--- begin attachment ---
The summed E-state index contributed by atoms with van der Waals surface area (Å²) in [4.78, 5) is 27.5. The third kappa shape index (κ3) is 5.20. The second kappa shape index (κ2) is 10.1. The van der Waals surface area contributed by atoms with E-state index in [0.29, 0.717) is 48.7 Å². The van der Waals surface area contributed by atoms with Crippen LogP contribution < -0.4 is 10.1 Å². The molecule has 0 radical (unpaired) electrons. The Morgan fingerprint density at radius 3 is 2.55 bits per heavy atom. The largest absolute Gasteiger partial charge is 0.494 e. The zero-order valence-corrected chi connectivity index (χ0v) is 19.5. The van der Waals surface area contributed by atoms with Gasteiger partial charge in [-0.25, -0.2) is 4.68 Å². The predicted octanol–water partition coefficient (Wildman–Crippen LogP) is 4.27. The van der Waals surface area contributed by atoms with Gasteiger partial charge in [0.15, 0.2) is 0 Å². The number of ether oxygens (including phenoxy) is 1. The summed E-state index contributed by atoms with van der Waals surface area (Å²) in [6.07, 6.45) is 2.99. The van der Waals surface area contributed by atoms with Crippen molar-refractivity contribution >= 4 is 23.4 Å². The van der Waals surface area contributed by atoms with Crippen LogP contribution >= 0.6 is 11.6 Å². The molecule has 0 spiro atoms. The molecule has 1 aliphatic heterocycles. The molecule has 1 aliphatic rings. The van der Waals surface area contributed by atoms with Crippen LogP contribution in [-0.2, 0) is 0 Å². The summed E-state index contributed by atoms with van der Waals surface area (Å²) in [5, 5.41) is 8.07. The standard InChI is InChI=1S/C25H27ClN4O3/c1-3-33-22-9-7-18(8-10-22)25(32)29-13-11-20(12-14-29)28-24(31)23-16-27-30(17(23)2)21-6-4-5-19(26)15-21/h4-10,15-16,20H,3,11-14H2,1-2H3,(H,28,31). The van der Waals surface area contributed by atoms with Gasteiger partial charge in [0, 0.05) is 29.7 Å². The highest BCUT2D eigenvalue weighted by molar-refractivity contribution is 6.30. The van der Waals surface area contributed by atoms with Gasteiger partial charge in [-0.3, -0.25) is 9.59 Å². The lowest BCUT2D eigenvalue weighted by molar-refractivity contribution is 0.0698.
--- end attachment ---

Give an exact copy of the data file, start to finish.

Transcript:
The summed E-state index contributed by atoms with van der Waals surface area (Å²) in [4.78, 5) is 27.5. The third kappa shape index (κ3) is 5.20. The second kappa shape index (κ2) is 10.1. The van der Waals surface area contributed by atoms with E-state index in [0.29, 0.717) is 48.7 Å². The van der Waals surface area contributed by atoms with Crippen LogP contribution < -0.4 is 10.1 Å². The molecule has 0 radical (unpaired) electrons. The Morgan fingerprint density at radius 3 is 2.55 bits per heavy atom. The largest absolute Gasteiger partial charge is 0.494 e. The zero-order valence-corrected chi connectivity index (χ0v) is 19.5. The van der Waals surface area contributed by atoms with Gasteiger partial charge in [-0.25, -0.2) is 4.68 Å². The predicted octanol–water partition coefficient (Wildman–Crippen LogP) is 4.27. The van der Waals surface area contributed by atoms with Gasteiger partial charge in [0.15, 0.2) is 0 Å². The number of ether oxygens (including phenoxy) is 1. The summed E-state index contributed by atoms with van der Waals surface area (Å²) in [6.07, 6.45) is 2.99. The van der Waals surface area contributed by atoms with Crippen molar-refractivity contribution >= 4 is 23.4 Å². The van der Waals surface area contributed by atoms with Crippen LogP contribution >= 0.6 is 11.6 Å². The molecule has 0 spiro atoms. The molecule has 1 aliphatic heterocycles. The molecule has 1 aliphatic rings. The van der Waals surface area contributed by atoms with Crippen LogP contribution in [-0.2, 0) is 0 Å². The summed E-state index contributed by atoms with van der Waals surface area (Å²) in [5, 5.41) is 8.07. The standard InChI is InChI=1S/C25H27ClN4O3/c1-3-33-22-9-7-18(8-10-22)25(32)29-13-11-20(12-14-29)28-24(31)23-16-27-30(17(23)2)21-6-4-5-19(26)15-21/h4-10,15-16,20H,3,11-14H2,1-2H3,(H,28,31). The van der Waals surface area contributed by atoms with Gasteiger partial charge in [0, 0.05) is 29.7 Å². The highest BCUT2D eigenvalue weighted by molar-refractivity contribution is 6.30. The van der Waals surface area contributed by atoms with Gasteiger partial charge in [-0.3, -0.25) is 9.59 Å². The lowest BCUT2D eigenvalue weighted by molar-refractivity contribution is 0.0698.